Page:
Unfortunately, it also increases the problem of intimate assault that has blighted celebrations in recent years. This presssing issue has attracted increased public agitation and attention, as illustrated through media reporting, activism, and the gradual introduction of festival policies and prevention efforts. Despite this, there has been no research on sexual violence at music festivals virtually.
This is amazing, simply because they bring together a range of factors that are associated with an elevated risk of sexual violence, such as high levels of medication and alcoholic beverages intake. But beyond this scholarly study, there is hardly any documented evidence about sexual violence at music festivals, and none within Australia. To address this gap, my colleagues and I conducted the first study into experiences and perceptions of sexual violence at Australian music festivals.
We centered on forms of intimate violence which range from sexual harassment (such as wolf-whistling and unwanted verbal feedback) through to behaviours that might meet legal thresholds for intimate assault. We conducted an online survey of 500 people who attend Australian music celebrations on their perceptions of basic safety and sexual assault at festivals. We also spoke to 16 people who had either experienced sexual violence, or been involved with giving an answer to an incident, at music festivals in the united states. Most of our participants felt safe most of the time at Australian music festivals, with 61.5 percent stating that they “usually” experienced safe, and 29 percent responding that they “always” feel safe at festivals.
This can be an important finding, as it cautions us to resist looking at celebrations as dangerous or dangerous areas inherently, also to avoid perpetuating the moral stress that accompanies youth leisure methods often. Men more consistently said they felt safe compared to women and LGBT participants. For instance, men were equally as likely to say they either “always” (47 percent) or “usually” (46 percent) felt safe, with 3 percent of men saying they “sometimes” felt safe.
In assessment, 20.4 percent of women said they “always” sensed safe, 68.8 percent “usually” sensed safe, and 8.4 percent reported that they only “sometimes” experienced safe. This finding resonates with prior research on gender, sexuality and protection across a range of contexts. The presence of friends was the most significant factor influencing parcipants’ sense of safety. However, this is a double-edged sword as it pertains to sexual assault, considering that we are most vulnerable to perpetration from someone we know.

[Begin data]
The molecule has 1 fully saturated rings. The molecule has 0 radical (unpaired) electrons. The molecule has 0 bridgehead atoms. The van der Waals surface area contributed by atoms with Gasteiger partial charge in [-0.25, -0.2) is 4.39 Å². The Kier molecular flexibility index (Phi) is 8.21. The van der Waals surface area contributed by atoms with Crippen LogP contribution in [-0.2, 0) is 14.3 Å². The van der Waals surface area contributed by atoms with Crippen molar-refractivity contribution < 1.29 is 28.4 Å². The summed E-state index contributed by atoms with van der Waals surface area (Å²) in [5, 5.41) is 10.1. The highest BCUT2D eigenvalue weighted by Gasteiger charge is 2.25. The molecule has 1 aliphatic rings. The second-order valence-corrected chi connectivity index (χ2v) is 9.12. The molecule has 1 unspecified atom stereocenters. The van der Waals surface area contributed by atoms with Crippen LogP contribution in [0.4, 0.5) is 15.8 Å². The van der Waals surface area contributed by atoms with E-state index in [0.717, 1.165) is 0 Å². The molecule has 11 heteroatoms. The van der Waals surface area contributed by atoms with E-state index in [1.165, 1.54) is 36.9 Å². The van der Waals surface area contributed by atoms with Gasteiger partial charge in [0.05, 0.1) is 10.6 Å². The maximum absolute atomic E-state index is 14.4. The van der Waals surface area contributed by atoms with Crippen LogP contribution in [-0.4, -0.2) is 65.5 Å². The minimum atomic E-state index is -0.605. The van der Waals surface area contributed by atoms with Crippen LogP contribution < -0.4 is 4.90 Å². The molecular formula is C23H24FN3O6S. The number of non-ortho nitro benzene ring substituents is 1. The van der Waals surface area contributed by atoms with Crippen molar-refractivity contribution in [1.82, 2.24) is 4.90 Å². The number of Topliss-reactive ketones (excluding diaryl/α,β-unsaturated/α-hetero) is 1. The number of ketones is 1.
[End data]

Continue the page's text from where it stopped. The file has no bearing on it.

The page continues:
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Conversely, other customers’ drug and alcohol intake and overcrowding were the factors participants mostly associated with feeling “unsafe” at a festival. An overwhelming most participants thought that intimate harassment (87.5 percent) and sexual assault (74.1 percent) occurred at music celebrations. Certainly, this perception is consistent with the emerging anecdotal and international evidence. Sexual harassment was perceived to be a common occurrence at festivals. Nearly all participants believed it happened “often” (31.2 percent) or “very often” (30.2 percent). In contrast, participants believed intimate assault was less common, with the majority of participants saying that it happens “sometimes” (33 percent) or “not so often” (26.5 percent).
Participants recognised the gendered nature of these encounters, with women seen as most likely to experience intimate harassment (86.7 percent) and intimate assault (86 percent). Experiences distributed by interview individuals spanned a variety of “types” of intimate violence, from harassing behaviours such as verbal comments, through to functions that could likely meet legal thresholds for intimate assault. Sexual harassment was common particularly, consistent with survey participants’ perspectives. Notably, the majority of our participants acquired multiple experiences of sexual assault, and/or knew friends who got similar experiences. Interview participants’ experiences further illustrated the way the environmental and contextual features of festivals could be utilized to facilitate and excuse perpetration.
Crowded spaces like the mosh pit were most regularly identified as sites of intimate violence. For instance, perpetrators could actually use the packed nature of the areas to make a degree of ambiguity about, or “get away with”, their behavior. In such configurations, it was problematic for participants to know if an occurrence was intentional often, or the regrettable consequence of a packed just, physically aggressive space often.
In less ambiguous situations, perpetrators could vanish into the crowd easily, making it difficult to do anything about the occurrence. Such experiences can and do profoundly impact women’s capability to fully take part in music festivals. Participants said they transformed just how they outfitted often, were less inclined to inhabit crowded areas (such as the mosh), and were hyper-vigilant often.